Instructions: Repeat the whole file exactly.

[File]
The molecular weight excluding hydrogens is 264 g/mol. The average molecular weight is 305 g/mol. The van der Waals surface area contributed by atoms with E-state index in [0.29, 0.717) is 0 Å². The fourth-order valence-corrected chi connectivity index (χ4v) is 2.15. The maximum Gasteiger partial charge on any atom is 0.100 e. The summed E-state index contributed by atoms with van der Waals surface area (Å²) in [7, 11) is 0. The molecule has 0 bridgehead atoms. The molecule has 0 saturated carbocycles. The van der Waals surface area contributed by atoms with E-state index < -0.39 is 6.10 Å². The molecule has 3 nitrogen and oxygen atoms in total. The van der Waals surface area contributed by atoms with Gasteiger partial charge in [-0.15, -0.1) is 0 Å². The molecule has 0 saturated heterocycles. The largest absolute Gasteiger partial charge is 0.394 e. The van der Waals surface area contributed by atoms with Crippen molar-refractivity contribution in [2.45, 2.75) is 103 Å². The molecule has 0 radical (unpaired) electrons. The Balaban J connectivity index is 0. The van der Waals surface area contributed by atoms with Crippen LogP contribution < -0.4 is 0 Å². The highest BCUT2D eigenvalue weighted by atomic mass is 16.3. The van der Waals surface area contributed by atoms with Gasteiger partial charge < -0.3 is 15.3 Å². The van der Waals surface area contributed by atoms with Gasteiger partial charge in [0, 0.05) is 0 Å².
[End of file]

The molecular weight excluding hydrogens is 264 g/mol. The average molecular weight is 305 g/mol. The van der Waals surface area contributed by atoms with E-state index in [0.29, 0.717) is 0 Å². The fourth-order valence-corrected chi connectivity index (χ4v) is 2.15. The maximum Gasteiger partial charge on any atom is 0.100 e. The summed E-state index contributed by atoms with van der Waals surface area (Å²) in [7, 11) is 0. The molecule has 0 bridgehead atoms. The molecule has 0 saturated carbocycles. The van der Waals surface area contributed by atoms with E-state index < -0.39 is 6.10 Å². The molecule has 3 nitrogen and oxygen atoms in total. The van der Waals surface area contributed by atoms with Gasteiger partial charge in [-0.15, -0.1) is 0 Å². The molecule has 0 saturated heterocycles. The largest absolute Gasteiger partial charge is 0.394 e. The van der Waals surface area contributed by atoms with Crippen molar-refractivity contribution in [2.45, 2.75) is 103 Å². The molecule has 0 radical (unpaired) electrons. The Balaban J connectivity index is 0. The van der Waals surface area contributed by atoms with Crippen LogP contribution < -0.4 is 0 Å². The highest BCUT2D eigenvalue weighted by atomic mass is 16.3. The van der Waals surface area contributed by atoms with Gasteiger partial charge < -0.3 is 15.3 Å². The van der Waals surface area contributed by atoms with Gasteiger partial charge in [0, 0.05) is 0 Å².